By Father Thomas Esposito
Special to The Texas Catholic
The Greek word scholē originally denoted a state of leisure or spare time, and gradually came to describe conversations held within a time free of specific duties. The word moved into Latin, and eventually was employed to define a group of people engaged in leisurely discussions, or even the place itself where those discussions were conducted.
Students and teachers alike will surely object that our use of the word “school” hardly fits the original sense of spare time in which friends calmly chat without crushing duties to occupy their minds. Indeed, the constant barrage of homework, papers, and pressure-packed tests does not suggest any leisurely joy!
The deeper connection to the roots of the word “school,” however, lies not in the freedom to learn and acquire knowledge, but in the formation of a community dedicated to the pursuit of a noble goal. From this perspective, the wisdom of the monastic tradition has much to offer the schoolchildren of today, as well as their parents.
Long before any English speakers applied the word to buildings and levels of education, St. Benedict defined his monastery in the sixth century A.D. by the Latin term schola. In the prologue of his Rule for monks, Benedict writes that his aim is to create “a school for the service of the Lord,” the guidelines for which he sets forth in the following pages.
Who desires to enter such a school? For St. Benedict, those who seek God, and are willing to relinquish their own selfish will in obedience to an Abbot, who has the role of Christ for those in the monastery. Together, the monks learn to serve the Lord by their prayer, work, and community life. As the monks mature in their monastic life, their hearts expand with an ever-growing love of the Lord, and by serving each other, they purify themselves of selfishness and learn to receive the sweetness of God’s abundant grace.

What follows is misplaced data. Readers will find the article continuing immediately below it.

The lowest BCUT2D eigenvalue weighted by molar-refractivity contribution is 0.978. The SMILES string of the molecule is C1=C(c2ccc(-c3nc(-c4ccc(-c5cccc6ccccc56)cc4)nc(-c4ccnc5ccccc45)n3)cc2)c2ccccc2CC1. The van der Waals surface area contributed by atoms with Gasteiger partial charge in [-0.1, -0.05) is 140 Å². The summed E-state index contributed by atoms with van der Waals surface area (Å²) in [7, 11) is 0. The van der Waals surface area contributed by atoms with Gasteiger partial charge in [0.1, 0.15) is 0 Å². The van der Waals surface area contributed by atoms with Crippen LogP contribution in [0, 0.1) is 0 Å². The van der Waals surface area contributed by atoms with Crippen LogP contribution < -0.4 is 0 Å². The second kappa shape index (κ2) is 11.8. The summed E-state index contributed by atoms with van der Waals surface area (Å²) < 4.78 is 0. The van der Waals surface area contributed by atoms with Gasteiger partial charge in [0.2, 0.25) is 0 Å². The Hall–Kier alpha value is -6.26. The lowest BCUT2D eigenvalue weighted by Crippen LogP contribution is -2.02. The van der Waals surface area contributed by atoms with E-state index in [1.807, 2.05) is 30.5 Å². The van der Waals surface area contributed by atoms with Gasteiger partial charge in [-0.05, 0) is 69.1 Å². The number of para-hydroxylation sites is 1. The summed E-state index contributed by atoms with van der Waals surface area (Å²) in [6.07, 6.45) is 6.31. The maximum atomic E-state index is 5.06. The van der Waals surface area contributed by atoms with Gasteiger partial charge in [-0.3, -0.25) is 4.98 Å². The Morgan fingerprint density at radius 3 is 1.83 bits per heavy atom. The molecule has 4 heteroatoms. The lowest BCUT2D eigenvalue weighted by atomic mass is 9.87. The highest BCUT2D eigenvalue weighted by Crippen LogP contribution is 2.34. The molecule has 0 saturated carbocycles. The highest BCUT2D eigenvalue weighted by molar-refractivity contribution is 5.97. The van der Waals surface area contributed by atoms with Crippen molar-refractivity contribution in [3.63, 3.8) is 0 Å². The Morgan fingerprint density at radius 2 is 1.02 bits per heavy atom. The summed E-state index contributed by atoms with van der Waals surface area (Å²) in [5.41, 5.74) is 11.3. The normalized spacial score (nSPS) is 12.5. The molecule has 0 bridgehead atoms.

This understanding of school is certainly different from our contemporary definition of the term as a building or a sequence of grades, but it highlights quite beautifully how a community of believers learns to serve Christ together.
Another familiar English word has undergone a similar transformation from its Latin roots. When monks spoke in previous centuries of a conversatio, they did not have in mind the meaning we attach to the word “conversation” today: a discussion between two or more people. The word conversatio meant, rather, to live among others, or the way in which monks sanctified themselves by sharing the common search for Christ by obedience and selfless service.
Perhaps this brief study of two words and their origins in the monastic life can act as a fruitful examination of conscience.
If you desire to love Christ, do you create sufficient leisure time to participate daily in the school of prayer? If you admit that your conversations often produce little more than curse words, slander, and even scandal, are you prepared to pray for a greater capacity to be prudently silent? If you are married and raising a family, do you make a proper effort to establish a graced school for the Lord’s service in your home? If you are teaching in one of our beloved Catholic schools, is your conversatio in the classroom truly animated by your desire to see the face of Christ in your students and your fellow teachers?
Do not worry when you realize that your honest answers demand dramatic improvement and a terrifying prayer for the courage to change.
The strange but memorable words of G.K. Chesterton are applicable here: “If something is worth doing, it is worth doing badly!” There is, after all, no worthier quest than the effort of constant conversion, another word drawn from the same root as conversatio! To seek Christ, to serve, learn and teach in the school of charity, is the great privilege of those who desire an ever more radical and daily conversion to the Lord
Father Thomas Esposito, O.Cist., is a theologian and monk at the Cistercian Abbey of Our Lady of Dallas in Irving. His column appears occasionally in The Texas Catholic.